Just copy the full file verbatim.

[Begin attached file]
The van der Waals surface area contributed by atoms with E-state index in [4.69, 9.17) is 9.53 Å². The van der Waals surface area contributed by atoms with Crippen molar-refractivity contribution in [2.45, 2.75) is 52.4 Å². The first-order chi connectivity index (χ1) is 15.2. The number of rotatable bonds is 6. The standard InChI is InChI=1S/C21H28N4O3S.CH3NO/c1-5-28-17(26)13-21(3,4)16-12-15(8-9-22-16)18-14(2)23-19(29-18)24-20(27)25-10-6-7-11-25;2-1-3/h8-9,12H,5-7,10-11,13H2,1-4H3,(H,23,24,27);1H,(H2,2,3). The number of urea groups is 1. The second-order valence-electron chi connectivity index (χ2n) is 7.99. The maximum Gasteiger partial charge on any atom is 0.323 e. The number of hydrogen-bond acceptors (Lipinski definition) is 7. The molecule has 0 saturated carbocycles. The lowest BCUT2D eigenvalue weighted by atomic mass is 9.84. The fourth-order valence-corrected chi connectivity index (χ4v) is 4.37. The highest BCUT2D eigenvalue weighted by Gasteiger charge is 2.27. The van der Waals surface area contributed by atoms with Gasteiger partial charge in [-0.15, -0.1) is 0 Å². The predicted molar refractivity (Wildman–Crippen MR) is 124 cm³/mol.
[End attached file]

The van der Waals surface area contributed by atoms with E-state index in [4.69, 9.17) is 9.53 Å². The van der Waals surface area contributed by atoms with Crippen molar-refractivity contribution in [2.45, 2.75) is 52.4 Å². The first-order chi connectivity index (χ1) is 15.2. The number of rotatable bonds is 6. The standard InChI is InChI=1S/C21H28N4O3S.CH3NO/c1-5-28-17(26)13-21(3,4)16-12-15(8-9-22-16)18-14(2)23-19(29-18)24-20(27)25-10-6-7-11-25;2-1-3/h8-9,12H,5-7,10-11,13H2,1-4H3,(H,23,24,27);1H,(H2,2,3). The number of urea groups is 1. The second-order valence-electron chi connectivity index (χ2n) is 7.99. The maximum Gasteiger partial charge on any atom is 0.323 e. The number of hydrogen-bond acceptors (Lipinski definition) is 7. The molecule has 0 saturated carbocycles. The lowest BCUT2D eigenvalue weighted by atomic mass is 9.84. The fourth-order valence-corrected chi connectivity index (χ4v) is 4.37. The highest BCUT2D eigenvalue weighted by Gasteiger charge is 2.27. The van der Waals surface area contributed by atoms with Gasteiger partial charge in [-0.15, -0.1) is 0 Å². The predicted molar refractivity (Wildman–Crippen MR) is 124 cm³/mol.